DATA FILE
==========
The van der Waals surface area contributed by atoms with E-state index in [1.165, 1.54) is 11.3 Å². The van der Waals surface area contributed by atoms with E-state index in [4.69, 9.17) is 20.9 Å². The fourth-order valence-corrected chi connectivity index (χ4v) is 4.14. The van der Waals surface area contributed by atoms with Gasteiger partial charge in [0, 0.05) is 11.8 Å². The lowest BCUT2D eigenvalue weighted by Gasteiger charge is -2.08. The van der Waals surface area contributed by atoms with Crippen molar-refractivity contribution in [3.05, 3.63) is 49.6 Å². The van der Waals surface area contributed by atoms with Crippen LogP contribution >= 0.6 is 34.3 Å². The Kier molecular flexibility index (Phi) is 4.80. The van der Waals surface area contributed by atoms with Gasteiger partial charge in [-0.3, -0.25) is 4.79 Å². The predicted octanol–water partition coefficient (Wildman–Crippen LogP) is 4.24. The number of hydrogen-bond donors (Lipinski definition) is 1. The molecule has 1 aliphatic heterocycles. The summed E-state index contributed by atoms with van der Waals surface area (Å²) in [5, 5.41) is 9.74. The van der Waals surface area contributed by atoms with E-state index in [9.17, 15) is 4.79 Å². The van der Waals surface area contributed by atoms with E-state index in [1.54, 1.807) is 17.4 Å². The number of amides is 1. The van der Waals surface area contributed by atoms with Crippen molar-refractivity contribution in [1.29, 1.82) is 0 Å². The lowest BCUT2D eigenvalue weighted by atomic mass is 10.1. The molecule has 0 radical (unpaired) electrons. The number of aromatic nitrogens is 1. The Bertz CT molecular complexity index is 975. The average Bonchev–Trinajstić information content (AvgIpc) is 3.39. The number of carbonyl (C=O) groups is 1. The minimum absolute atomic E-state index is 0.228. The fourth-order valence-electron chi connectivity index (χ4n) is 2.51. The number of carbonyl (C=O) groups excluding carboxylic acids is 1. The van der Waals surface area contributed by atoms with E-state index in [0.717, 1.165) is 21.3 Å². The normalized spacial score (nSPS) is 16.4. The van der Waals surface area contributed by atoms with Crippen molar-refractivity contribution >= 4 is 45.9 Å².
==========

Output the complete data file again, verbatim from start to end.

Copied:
The van der Waals surface area contributed by atoms with E-state index in [1.165, 1.54) is 11.3 Å². The van der Waals surface area contributed by atoms with E-state index in [4.69, 9.17) is 20.9 Å². The fourth-order valence-corrected chi connectivity index (χ4v) is 4.14. The van der Waals surface area contributed by atoms with Gasteiger partial charge in [0, 0.05) is 11.8 Å². The lowest BCUT2D eigenvalue weighted by Gasteiger charge is -2.08. The van der Waals surface area contributed by atoms with Crippen molar-refractivity contribution in [3.05, 3.63) is 49.6 Å². The van der Waals surface area contributed by atoms with Crippen LogP contribution >= 0.6 is 34.3 Å². The Kier molecular flexibility index (Phi) is 4.80. The van der Waals surface area contributed by atoms with Gasteiger partial charge in [-0.3, -0.25) is 4.79 Å². The predicted octanol–water partition coefficient (Wildman–Crippen LogP) is 4.24. The number of hydrogen-bond donors (Lipinski definition) is 1. The molecule has 1 aliphatic heterocycles. The summed E-state index contributed by atoms with van der Waals surface area (Å²) in [5, 5.41) is 9.74. The van der Waals surface area contributed by atoms with E-state index in [9.17, 15) is 4.79 Å². The van der Waals surface area contributed by atoms with E-state index in [1.54, 1.807) is 17.4 Å². The number of amides is 1. The van der Waals surface area contributed by atoms with Crippen molar-refractivity contribution in [1.29, 1.82) is 0 Å². The lowest BCUT2D eigenvalue weighted by atomic mass is 10.1. The molecule has 0 radical (unpaired) electrons. The number of aromatic nitrogens is 1. The Bertz CT molecular complexity index is 975. The average Bonchev–Trinajstić information content (AvgIpc) is 3.39. The number of carbonyl (C=O) groups is 1. The minimum absolute atomic E-state index is 0.228. The fourth-order valence-electron chi connectivity index (χ4n) is 2.51. The number of carbonyl (C=O) groups excluding carboxylic acids is 1. The van der Waals surface area contributed by atoms with E-state index in [0.717, 1.165) is 21.3 Å². The normalized spacial score (nSPS) is 16.4. The van der Waals surface area contributed by atoms with Crippen molar-refractivity contribution >= 4 is 45.9 Å².